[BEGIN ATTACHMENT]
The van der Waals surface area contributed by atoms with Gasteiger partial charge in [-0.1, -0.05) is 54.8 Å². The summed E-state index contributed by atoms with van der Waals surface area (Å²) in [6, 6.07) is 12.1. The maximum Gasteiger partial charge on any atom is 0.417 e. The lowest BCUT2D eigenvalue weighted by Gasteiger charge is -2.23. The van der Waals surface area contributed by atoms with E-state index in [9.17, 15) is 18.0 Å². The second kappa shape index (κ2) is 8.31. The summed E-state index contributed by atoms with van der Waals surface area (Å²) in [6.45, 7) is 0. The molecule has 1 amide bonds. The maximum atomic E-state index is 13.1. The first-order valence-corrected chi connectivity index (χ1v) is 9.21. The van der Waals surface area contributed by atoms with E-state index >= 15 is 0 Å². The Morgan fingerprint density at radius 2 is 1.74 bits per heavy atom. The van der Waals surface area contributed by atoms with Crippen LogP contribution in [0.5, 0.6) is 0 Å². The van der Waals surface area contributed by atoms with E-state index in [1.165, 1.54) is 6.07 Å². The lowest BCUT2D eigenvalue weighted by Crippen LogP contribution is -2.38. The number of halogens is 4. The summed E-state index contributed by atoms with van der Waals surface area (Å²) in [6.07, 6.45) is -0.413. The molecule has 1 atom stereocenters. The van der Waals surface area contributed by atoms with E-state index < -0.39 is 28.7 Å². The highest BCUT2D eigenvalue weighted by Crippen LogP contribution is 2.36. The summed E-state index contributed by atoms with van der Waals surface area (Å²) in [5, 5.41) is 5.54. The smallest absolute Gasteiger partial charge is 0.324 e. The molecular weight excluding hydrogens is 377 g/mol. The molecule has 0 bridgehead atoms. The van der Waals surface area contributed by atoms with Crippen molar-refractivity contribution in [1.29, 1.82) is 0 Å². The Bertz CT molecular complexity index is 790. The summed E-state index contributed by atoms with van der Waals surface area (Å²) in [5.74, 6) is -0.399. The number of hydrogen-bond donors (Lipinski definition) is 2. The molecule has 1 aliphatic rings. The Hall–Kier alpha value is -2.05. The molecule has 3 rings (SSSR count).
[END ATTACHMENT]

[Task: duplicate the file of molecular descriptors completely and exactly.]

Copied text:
The van der Waals surface area contributed by atoms with Gasteiger partial charge in [-0.1, -0.05) is 54.8 Å². The summed E-state index contributed by atoms with van der Waals surface area (Å²) in [6, 6.07) is 12.1. The maximum Gasteiger partial charge on any atom is 0.417 e. The lowest BCUT2D eigenvalue weighted by Gasteiger charge is -2.23. The van der Waals surface area contributed by atoms with E-state index in [9.17, 15) is 18.0 Å². The second kappa shape index (κ2) is 8.31. The summed E-state index contributed by atoms with van der Waals surface area (Å²) in [6.45, 7) is 0. The molecule has 1 amide bonds. The maximum atomic E-state index is 13.1. The first-order valence-corrected chi connectivity index (χ1v) is 9.21. The van der Waals surface area contributed by atoms with E-state index >= 15 is 0 Å². The Morgan fingerprint density at radius 2 is 1.74 bits per heavy atom. The van der Waals surface area contributed by atoms with Crippen LogP contribution in [0.5, 0.6) is 0 Å². The van der Waals surface area contributed by atoms with E-state index in [1.165, 1.54) is 6.07 Å². The lowest BCUT2D eigenvalue weighted by Crippen LogP contribution is -2.38. The number of halogens is 4. The summed E-state index contributed by atoms with van der Waals surface area (Å²) in [6.07, 6.45) is -0.413. The molecule has 1 atom stereocenters. The van der Waals surface area contributed by atoms with E-state index < -0.39 is 28.7 Å². The highest BCUT2D eigenvalue weighted by Crippen LogP contribution is 2.36. The summed E-state index contributed by atoms with van der Waals surface area (Å²) in [5, 5.41) is 5.54. The smallest absolute Gasteiger partial charge is 0.324 e. The molecular weight excluding hydrogens is 377 g/mol. The molecule has 0 bridgehead atoms. The van der Waals surface area contributed by atoms with Crippen molar-refractivity contribution in [1.29, 1.82) is 0 Å². The Bertz CT molecular complexity index is 790. The summed E-state index contributed by atoms with van der Waals surface area (Å²) in [5.74, 6) is -0.399. The number of hydrogen-bond donors (Lipinski definition) is 2. The molecule has 1 aliphatic rings. The Hall–Kier alpha value is -2.05. The molecule has 3 rings (SSSR count).